From the scanty attention I can now give to the subject of a commercial Treaty with F. I am at a loss for the necessity of it, or the motives of F. to set it on foot, if it be not meant to gain time, and be guided by events. On our side we have nothing to stipulate, which is not secured to her as long as she merits it, by our general system which leaves our exports & imports free, without any duties on the former, and with moderate ones on the latter. It is on her side that changes & securities are necessary to a friendly reciprocity; and these will for the present be satisfactory to us in the form of stable regulations fairly executed. Among them a reduced tarif favoring all our great Staples, and a transit thro’ F. ports to inland markets, are indispensible to a continued admission of F. staples. The system of licences must be abolished, if not by F. by us. The neglect of the subject by Congs. is remarkable, but the event cannot be doubtful. Such a mode of commerce corrupts one class of Citizens, and disgusts all the rest; & when the trade licenced is in foreign, not native articles, the evil preponderates still more over the profit. The F. Govt. seems to have taken up a radical error with regard to the commercial interests of the two Countries. It overrates our desire of her commodities.2 The present footing of the commerce is intolerable to the U. S. and it will be prohibited, if no essential change takes place. At all times it will be a barter of food & raw materials for superfluities, in great part: and altogether so (with the temporary exception of colonial re-exports) as long as a balance in money is prevented by the existing policy of France, and a return of useful fabrics, by the war. Why might not certificates of origin from F. Consuls, or still better of direct shipment from our ports, take the place of licences. The advantages of the change are numerous & obvious. Mr. Gallatin promises to say something to Mr. Lee on this head.

I am concerned that the prospect of indemnity for the Rambouillet and other spoliations is so discouraging as to have led to the idea of seeking it thro’ King Joseph. Were there no other objection than the effect on the public mind here, this would be an insuperable one. The gratification of the sufferers by the result, would be lost in the general feeling agst. the measure. But Joseph is not yet settled on the Spanish Throne: when so, defacto, he will be sovereign neither de facto, nor de jure, of any Spanish part of this Continent; the whole of which, if it had not on other accounts a right to separate from the peninsula, would derive it from the usurpation of Joseph. So evident is it that he can never be Kg. of a Spanish province, either by conquest or consent, that the Independence of all of them, is avowedly favored by the policy which rules him. Nor would a purchase under Joseph, place us an inch nearer our object. He could give us neither right, nor possession; and we should be obliged to acquire the latter by means which a grant from him would be more likely to embarrass than promote. I hope therefore that the F. G.3 will be brought to feel the obligation & the necessity of repairing the wrongs, the flagrant wrongs in question, either by payments from the Treasury, or negociable substitutes. Without one or other or some fair equivalent there can be neither cordiality nor confidence here; nor any restraint from self redress in any justifiable mode of effecting it; nor any formal Treaty on any subject. With Justice on this subject, formal stipulations on others might be4 combinable.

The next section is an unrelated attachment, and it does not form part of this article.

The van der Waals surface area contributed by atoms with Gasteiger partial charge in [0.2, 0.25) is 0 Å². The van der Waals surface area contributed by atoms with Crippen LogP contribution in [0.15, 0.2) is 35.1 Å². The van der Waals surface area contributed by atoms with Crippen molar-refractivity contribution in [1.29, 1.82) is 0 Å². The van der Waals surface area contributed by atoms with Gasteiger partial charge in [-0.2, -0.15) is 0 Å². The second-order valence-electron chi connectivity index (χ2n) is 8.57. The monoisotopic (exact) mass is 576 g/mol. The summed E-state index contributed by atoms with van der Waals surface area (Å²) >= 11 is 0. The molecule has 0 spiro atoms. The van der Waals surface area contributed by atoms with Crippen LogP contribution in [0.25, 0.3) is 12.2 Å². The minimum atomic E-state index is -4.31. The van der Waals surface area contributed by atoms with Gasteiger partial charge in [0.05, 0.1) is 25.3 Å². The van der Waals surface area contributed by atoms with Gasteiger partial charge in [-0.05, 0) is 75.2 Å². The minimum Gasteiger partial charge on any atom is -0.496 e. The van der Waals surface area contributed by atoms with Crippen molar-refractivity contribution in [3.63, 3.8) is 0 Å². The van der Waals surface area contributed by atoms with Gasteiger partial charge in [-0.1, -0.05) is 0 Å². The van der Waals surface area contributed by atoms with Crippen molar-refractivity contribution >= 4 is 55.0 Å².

As the Hornet had reached F. before the sailing of the Constitution, and the latter had not a very short passage, We shall soon look for further communications from you. I hope they will correspond equally with your patriotic exertions, and the public calculations. If they do not exhibit the conduct of the F. Govt. in better colors than it has yet assumed, there will be but one sentiment in this country, & I need not say what that will be. Be assured of my affectionate esteem

James Madison

RC (DLC). Docketed by Barlow as received in Paris on 8 Apr.

1In acknowledging the receipt of Barlow’s dispatches, Monroe added, “From the view as yet taken of the subject it would seem not adviseable, to give to the result of your negotiations, the form and character of a commercial Treaty, unless indeed it should include a due provision for spoliations” (Monroe to Barlow, 23 Feb. 1812 [DNA: RG 59, IM]).

2JM crossed through an additional clause here: “& undervalues the benefits of ours to herself.”

3At a later time, JM interlined “French Government” here.

4Here JM originally wrote, then deleted, “combined without violence to the public sentiment.”